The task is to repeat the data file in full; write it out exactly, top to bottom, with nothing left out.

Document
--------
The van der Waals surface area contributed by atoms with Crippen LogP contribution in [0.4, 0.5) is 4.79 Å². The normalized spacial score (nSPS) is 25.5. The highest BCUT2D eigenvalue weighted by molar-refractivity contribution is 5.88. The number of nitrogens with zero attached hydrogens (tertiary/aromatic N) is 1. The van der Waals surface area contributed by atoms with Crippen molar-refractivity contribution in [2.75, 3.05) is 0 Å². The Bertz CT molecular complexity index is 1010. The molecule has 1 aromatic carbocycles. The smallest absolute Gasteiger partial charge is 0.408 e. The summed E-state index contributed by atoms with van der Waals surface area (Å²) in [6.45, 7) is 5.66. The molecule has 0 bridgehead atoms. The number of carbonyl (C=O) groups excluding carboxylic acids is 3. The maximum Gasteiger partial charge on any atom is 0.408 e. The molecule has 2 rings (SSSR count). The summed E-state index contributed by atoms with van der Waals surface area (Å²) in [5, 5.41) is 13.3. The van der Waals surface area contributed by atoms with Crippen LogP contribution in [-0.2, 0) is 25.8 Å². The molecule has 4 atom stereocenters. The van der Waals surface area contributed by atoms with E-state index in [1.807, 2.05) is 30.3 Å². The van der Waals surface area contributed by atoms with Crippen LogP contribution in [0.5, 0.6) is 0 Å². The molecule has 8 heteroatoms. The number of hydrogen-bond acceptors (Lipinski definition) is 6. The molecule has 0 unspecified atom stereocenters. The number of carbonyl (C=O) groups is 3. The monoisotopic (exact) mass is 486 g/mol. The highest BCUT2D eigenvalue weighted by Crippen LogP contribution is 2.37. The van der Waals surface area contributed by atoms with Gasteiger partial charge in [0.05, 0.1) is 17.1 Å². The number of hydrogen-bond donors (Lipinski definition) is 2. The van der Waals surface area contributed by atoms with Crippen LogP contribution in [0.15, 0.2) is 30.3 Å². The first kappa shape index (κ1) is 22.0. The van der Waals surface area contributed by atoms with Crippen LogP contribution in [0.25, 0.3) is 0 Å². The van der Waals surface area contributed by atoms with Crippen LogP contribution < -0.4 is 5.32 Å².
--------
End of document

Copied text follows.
The van der Waals surface area contributed by atoms with Crippen LogP contribution in [0.4, 0.5) is 4.79 Å². The normalized spacial score (nSPS) is 25.5. The highest BCUT2D eigenvalue weighted by molar-refractivity contribution is 5.88. The number of nitrogens with zero attached hydrogens (tertiary/aromatic N) is 1. The van der Waals surface area contributed by atoms with Crippen molar-refractivity contribution in [2.75, 3.05) is 0 Å². The Bertz CT molecular complexity index is 1010. The molecule has 1 aromatic carbocycles. The smallest absolute Gasteiger partial charge is 0.408 e. The summed E-state index contributed by atoms with van der Waals surface area (Å²) in [6.45, 7) is 5.66. The molecule has 0 bridgehead atoms. The number of carbonyl (C=O) groups excluding carboxylic acids is 3. The maximum Gasteiger partial charge on any atom is 0.408 e. The molecule has 2 rings (SSSR count). The summed E-state index contributed by atoms with van der Waals surface area (Å²) in [5, 5.41) is 13.3. The van der Waals surface area contributed by atoms with Crippen LogP contribution in [-0.2, 0) is 25.8 Å². The molecule has 4 atom stereocenters. The van der Waals surface area contributed by atoms with E-state index in [1.807, 2.05) is 30.3 Å². The van der Waals surface area contributed by atoms with Crippen LogP contribution in [0.5, 0.6) is 0 Å². The molecule has 8 heteroatoms. The number of hydrogen-bond acceptors (Lipinski definition) is 6. The molecule has 0 unspecified atom stereocenters. The number of carbonyl (C=O) groups is 3. The monoisotopic (exact) mass is 486 g/mol. The highest BCUT2D eigenvalue weighted by Crippen LogP contribution is 2.37. The van der Waals surface area contributed by atoms with Gasteiger partial charge in [0.05, 0.1) is 17.1 Å². The number of hydrogen-bond donors (Lipinski definition) is 2. The van der Waals surface area contributed by atoms with Crippen LogP contribution in [0.15, 0.2) is 30.3 Å². The first kappa shape index (κ1) is 22.0. The van der Waals surface area contributed by atoms with Crippen LogP contribution in [0.25, 0.3) is 0 Å². The van der Waals surface area contributed by atoms with Crippen LogP contribution < -0.4 is 5.32 Å².